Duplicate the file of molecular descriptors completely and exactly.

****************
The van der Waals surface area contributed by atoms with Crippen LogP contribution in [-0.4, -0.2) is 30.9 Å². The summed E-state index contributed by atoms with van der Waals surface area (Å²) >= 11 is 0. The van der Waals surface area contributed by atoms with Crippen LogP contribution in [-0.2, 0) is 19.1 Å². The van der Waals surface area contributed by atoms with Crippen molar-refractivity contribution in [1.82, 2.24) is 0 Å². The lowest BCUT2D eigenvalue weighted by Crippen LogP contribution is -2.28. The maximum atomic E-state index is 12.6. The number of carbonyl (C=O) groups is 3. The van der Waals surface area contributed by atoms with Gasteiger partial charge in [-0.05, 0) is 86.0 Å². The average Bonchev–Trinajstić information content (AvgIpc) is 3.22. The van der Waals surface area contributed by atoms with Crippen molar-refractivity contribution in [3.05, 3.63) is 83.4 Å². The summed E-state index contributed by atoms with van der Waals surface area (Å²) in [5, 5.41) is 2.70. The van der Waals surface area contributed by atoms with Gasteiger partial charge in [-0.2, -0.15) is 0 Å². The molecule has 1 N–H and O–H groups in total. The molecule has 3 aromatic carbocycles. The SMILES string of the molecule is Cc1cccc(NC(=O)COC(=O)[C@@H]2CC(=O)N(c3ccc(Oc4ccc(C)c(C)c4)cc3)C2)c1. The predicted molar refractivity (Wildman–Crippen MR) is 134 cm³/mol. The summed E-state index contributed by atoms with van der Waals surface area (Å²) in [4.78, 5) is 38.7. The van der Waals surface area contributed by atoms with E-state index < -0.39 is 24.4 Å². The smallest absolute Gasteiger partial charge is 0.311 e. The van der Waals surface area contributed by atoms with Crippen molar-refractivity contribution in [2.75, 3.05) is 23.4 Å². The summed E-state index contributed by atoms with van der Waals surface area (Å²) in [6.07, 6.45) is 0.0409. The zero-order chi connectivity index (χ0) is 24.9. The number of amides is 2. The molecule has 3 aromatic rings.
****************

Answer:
The van der Waals surface area contributed by atoms with Crippen LogP contribution in [-0.4, -0.2) is 30.9 Å². The summed E-state index contributed by atoms with van der Waals surface area (Å²) >= 11 is 0. The van der Waals surface area contributed by atoms with Crippen LogP contribution in [-0.2, 0) is 19.1 Å². The van der Waals surface area contributed by atoms with Crippen molar-refractivity contribution in [1.82, 2.24) is 0 Å². The lowest BCUT2D eigenvalue weighted by Crippen LogP contribution is -2.28. The maximum atomic E-state index is 12.6. The number of carbonyl (C=O) groups is 3. The van der Waals surface area contributed by atoms with Gasteiger partial charge in [-0.05, 0) is 86.0 Å². The average Bonchev–Trinajstić information content (AvgIpc) is 3.22. The van der Waals surface area contributed by atoms with Crippen molar-refractivity contribution in [3.05, 3.63) is 83.4 Å². The summed E-state index contributed by atoms with van der Waals surface area (Å²) in [5, 5.41) is 2.70. The van der Waals surface area contributed by atoms with Gasteiger partial charge in [-0.2, -0.15) is 0 Å². The molecule has 1 N–H and O–H groups in total. The molecule has 3 aromatic carbocycles. The SMILES string of the molecule is Cc1cccc(NC(=O)COC(=O)[C@@H]2CC(=O)N(c3ccc(Oc4ccc(C)c(C)c4)cc3)C2)c1. The predicted molar refractivity (Wildman–Crippen MR) is 134 cm³/mol. The summed E-state index contributed by atoms with van der Waals surface area (Å²) in [4.78, 5) is 38.7. The van der Waals surface area contributed by atoms with E-state index < -0.39 is 24.4 Å². The smallest absolute Gasteiger partial charge is 0.311 e. The van der Waals surface area contributed by atoms with Crippen molar-refractivity contribution in [2.75, 3.05) is 23.4 Å². The summed E-state index contributed by atoms with van der Waals surface area (Å²) in [6.07, 6.45) is 0.0409. The zero-order chi connectivity index (χ0) is 24.9. The number of amides is 2. The molecule has 3 aromatic rings.